Movie Review: ‘Gone Girl’ Is A Bat $#!+ Crazy Brilliant Masterstroke

Gone

It almost feels like a cliche’ that every time I see a new David Fincher film it immediately jumps to one of my favorite movies of the year. This year will be no exception. I walked into ‘Gone Girl’ angry, impatient, and with a massive headache from nearly 3 hours of dealing with horrible traffic. I walked out with quite the shit eating grin on my face and an urge to talk about every brilliant nuance that the film had to offer. Sadly, I have to stay quiet about most of this film, but I can still tell you that it is bat shit crazy brilliant and the best film so far this year!

Many of you will have already read the novel before you see this movie. For those of you that have, I clearly don’t need to explain anything to you. For those of you that have little knowledge of this story, you are in for a real treat. This is a film that has been so well advertised and is so well put together that I would feel like a total asshole just to give away the truth behind certain character traits. Luckily, neither of our lead characters here are particularly truthful and the audience doesn’t really know what’s going on until about the half way point.

Man, I really wish I could tell you about what’s happens around half way through this movie, but it would ruin a surprise that I quite cherished and the filmmakers have done a brilliant job keeping under wraps. Luckily, this entire film is so good that getting to discuss any of it is good fun. So, the thing that is clear from the very beginning is that Nick and Amy Dunne do not have the best marriage. Within the first five minutes of the running time, Nick (played fantastically by Ben Affleck) is unhappy with the tradition of their anniversary. So, he sees his sister at his bar in the morning before going back home. When he gets home he finds a broken glass coffee table and Amy missing.

Nick calls the police to investigate her disappearance and an entire can of worms is opened up that Nick might never have expected. That is, if Nick did not kill his wife, of course. Nick lies so often in this film that as things begin to unravel the audience cannot be sure whether to trust him. Yet, Amy (played by an award worthy Rosamund Pike) is just as untrustworthy and her diary segments begin to paint a frightening picture of Nick that we cannot be sure is true. That search for the truth among lies is one of the extremely interesting themes that the movie explores with great depth.

Another of those wonderfully explored themes is that of marriage and how little married couples really know about one another. After Nick is questioned by the police it becomes abundantly clear that he has not been keeping up to snuff with his wife’s routine or current interests. He has no idea who her current friends are, what she does during the day, or her blood type (although I don’t know my wife’s blood type either). The real kicker comes at the half way point when we discover more about Amy and then it’s almost like he never really knew her to begin with. I’d really like to see how different I view the film a second time, now that I know these characters secrets.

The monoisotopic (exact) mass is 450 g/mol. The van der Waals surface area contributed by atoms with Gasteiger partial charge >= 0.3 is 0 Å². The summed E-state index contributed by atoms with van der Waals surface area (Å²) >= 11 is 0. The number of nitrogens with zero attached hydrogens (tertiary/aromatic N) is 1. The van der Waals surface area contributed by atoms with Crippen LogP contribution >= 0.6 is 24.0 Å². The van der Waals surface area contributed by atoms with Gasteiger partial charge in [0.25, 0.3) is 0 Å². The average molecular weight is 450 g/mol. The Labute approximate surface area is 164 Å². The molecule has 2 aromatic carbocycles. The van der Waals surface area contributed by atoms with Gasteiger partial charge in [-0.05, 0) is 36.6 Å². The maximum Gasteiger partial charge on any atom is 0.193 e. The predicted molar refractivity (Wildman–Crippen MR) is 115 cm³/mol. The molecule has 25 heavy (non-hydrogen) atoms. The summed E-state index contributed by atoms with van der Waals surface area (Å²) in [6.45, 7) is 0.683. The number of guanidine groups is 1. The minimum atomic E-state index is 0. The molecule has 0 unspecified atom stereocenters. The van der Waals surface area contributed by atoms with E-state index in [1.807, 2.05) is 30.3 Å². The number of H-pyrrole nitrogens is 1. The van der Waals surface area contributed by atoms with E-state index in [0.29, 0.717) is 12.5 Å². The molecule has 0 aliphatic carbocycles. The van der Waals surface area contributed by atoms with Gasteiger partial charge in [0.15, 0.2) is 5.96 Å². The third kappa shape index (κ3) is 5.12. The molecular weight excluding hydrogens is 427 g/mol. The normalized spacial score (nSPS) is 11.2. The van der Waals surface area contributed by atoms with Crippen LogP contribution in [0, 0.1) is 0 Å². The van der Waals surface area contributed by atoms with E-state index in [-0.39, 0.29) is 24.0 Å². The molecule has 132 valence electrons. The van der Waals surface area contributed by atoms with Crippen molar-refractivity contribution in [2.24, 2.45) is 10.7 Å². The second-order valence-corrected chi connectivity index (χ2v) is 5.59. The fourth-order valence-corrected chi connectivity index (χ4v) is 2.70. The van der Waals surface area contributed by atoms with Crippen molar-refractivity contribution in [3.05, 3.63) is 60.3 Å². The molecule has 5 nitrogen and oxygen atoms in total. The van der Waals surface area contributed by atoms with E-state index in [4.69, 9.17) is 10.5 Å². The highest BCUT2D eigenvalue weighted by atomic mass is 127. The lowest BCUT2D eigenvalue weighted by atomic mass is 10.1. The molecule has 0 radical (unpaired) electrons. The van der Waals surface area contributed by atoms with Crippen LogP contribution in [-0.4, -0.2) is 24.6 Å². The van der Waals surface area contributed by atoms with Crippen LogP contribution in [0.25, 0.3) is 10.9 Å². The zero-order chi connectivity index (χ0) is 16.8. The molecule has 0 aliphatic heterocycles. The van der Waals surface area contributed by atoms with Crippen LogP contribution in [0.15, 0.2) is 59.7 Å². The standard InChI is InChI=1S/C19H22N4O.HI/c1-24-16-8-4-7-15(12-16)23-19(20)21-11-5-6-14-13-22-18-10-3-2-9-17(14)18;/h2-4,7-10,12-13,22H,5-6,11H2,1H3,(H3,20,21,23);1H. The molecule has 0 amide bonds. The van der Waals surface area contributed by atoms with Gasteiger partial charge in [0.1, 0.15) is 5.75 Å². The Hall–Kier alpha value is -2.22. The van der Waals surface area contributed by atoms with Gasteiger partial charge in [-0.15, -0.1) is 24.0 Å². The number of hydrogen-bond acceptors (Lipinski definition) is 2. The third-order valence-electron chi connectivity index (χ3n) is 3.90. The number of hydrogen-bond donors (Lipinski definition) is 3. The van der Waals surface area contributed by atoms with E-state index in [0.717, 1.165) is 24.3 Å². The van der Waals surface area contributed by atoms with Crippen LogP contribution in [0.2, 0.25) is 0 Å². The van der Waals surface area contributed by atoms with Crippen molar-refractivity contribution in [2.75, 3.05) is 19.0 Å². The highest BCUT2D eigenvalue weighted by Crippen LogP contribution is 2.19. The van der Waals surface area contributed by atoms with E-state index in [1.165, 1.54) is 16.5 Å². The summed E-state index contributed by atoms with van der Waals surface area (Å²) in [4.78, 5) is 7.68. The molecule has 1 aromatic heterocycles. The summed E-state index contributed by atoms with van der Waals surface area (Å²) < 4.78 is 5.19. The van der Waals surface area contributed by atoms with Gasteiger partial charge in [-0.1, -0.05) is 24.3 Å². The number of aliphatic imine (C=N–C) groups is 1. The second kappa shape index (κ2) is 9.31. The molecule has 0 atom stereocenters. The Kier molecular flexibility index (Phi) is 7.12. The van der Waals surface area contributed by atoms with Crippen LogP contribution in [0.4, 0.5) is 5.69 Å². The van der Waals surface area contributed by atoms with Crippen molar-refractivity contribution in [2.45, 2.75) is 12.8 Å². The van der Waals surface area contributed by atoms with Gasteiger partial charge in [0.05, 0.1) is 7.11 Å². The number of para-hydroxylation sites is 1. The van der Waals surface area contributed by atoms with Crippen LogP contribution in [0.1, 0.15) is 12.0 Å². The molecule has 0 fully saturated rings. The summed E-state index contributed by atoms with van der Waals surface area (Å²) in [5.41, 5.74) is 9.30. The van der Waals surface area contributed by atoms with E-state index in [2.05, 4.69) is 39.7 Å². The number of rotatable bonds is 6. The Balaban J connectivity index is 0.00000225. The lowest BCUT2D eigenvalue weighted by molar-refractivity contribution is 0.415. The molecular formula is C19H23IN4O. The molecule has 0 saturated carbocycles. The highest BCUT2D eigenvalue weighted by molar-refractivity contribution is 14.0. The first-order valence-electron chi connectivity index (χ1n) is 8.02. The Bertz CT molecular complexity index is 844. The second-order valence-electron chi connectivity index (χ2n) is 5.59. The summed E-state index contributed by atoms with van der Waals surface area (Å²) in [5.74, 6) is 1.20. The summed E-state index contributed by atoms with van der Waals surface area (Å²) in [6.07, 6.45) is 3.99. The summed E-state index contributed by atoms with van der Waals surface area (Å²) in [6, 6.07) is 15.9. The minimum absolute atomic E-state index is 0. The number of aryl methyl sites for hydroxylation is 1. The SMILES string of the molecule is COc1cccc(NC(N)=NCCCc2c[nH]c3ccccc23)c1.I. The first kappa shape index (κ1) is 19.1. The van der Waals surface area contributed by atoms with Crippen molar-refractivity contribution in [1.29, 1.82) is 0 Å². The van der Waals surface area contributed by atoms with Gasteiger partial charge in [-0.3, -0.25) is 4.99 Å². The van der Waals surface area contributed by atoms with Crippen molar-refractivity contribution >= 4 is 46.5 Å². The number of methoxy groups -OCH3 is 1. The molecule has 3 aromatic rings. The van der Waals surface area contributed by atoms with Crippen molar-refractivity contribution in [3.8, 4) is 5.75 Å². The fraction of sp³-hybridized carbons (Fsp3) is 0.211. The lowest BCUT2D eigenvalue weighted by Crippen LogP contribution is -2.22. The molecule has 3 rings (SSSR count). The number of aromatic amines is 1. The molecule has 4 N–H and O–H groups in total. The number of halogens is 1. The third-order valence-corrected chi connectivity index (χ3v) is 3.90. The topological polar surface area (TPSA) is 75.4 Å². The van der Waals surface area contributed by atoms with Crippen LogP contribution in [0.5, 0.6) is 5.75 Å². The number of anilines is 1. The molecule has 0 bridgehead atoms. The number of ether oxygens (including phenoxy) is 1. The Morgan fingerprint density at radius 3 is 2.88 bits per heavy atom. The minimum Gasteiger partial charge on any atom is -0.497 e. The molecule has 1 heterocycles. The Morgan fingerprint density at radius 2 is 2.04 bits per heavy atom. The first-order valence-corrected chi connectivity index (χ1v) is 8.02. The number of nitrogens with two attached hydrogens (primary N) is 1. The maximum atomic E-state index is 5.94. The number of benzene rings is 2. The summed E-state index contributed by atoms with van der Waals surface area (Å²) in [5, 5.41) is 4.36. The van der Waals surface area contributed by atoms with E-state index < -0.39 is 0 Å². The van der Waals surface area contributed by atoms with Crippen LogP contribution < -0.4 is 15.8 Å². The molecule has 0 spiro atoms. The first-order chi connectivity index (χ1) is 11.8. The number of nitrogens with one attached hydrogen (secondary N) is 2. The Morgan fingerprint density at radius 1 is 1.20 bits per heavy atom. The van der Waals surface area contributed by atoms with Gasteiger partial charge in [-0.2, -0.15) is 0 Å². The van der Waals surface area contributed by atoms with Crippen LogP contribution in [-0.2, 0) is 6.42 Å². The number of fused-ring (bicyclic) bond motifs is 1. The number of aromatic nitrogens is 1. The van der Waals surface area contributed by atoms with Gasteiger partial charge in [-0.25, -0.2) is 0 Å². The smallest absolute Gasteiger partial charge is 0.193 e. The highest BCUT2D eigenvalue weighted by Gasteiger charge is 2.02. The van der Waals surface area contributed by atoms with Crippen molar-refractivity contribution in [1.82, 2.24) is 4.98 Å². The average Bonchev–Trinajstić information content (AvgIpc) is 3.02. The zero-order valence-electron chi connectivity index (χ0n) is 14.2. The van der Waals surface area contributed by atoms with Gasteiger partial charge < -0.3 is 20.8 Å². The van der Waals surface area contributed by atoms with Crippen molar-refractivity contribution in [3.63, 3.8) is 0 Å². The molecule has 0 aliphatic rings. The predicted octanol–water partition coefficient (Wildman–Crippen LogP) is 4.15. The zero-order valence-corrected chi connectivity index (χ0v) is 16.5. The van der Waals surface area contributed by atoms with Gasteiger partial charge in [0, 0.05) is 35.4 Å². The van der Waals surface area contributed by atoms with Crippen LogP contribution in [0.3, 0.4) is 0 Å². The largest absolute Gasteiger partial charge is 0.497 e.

I also really loved the way that the film dealt with the medias coverage of murder and missing persons cases. It’s ridiculous the way that idiots like Nancy Grace pyschoanalize people and judge them based on the stupidest things. In this film, the Nancy Grace look alike judges Nick for smiling in a picture and for appearing in a selfie that some lady took. Not surprisingly, Nick asked for that lady to delete the photo right after she took it (knowing it would be poorly viewed) and the woman refused. Nick may be a bit of a dirtbag at times, but half the crap he gets judged for in this movie is completely ludicrous. Yet, it’s eery how close it is to exactly what happens every single week to some new schmuck.

That’s what makes this movie such a brilliant piece of work. It is not only an excellent thriller (that will keep you constantly guessing), but it’s also a social commentary on everything that is involved with missing persons and how quickly you can go from victim to murderer in the eyes of public that loves to stand in judgement. Brilliant performances (even Tyler Perry is really good), perfect editing, great lighting, and expert direction all come together to create an unforgettable experience. So, if you want to see a movie this weekend then this is the one. Nothing else even comes close.

gone girl international

 

Nathan Ligon

Film / Theater / Music Critic at Red Carpet Crash
The son of Executive Producer Jon Ligon, Nathan has spent his life in the company of filmmakers and some of the best musicians in Dallas, TX. He has since become a highly viewed critic and short filmmaker for Red Carpet Crash and Shot & Cut Films.
Nathan Ligon
One Response
  1. October 4, 2014

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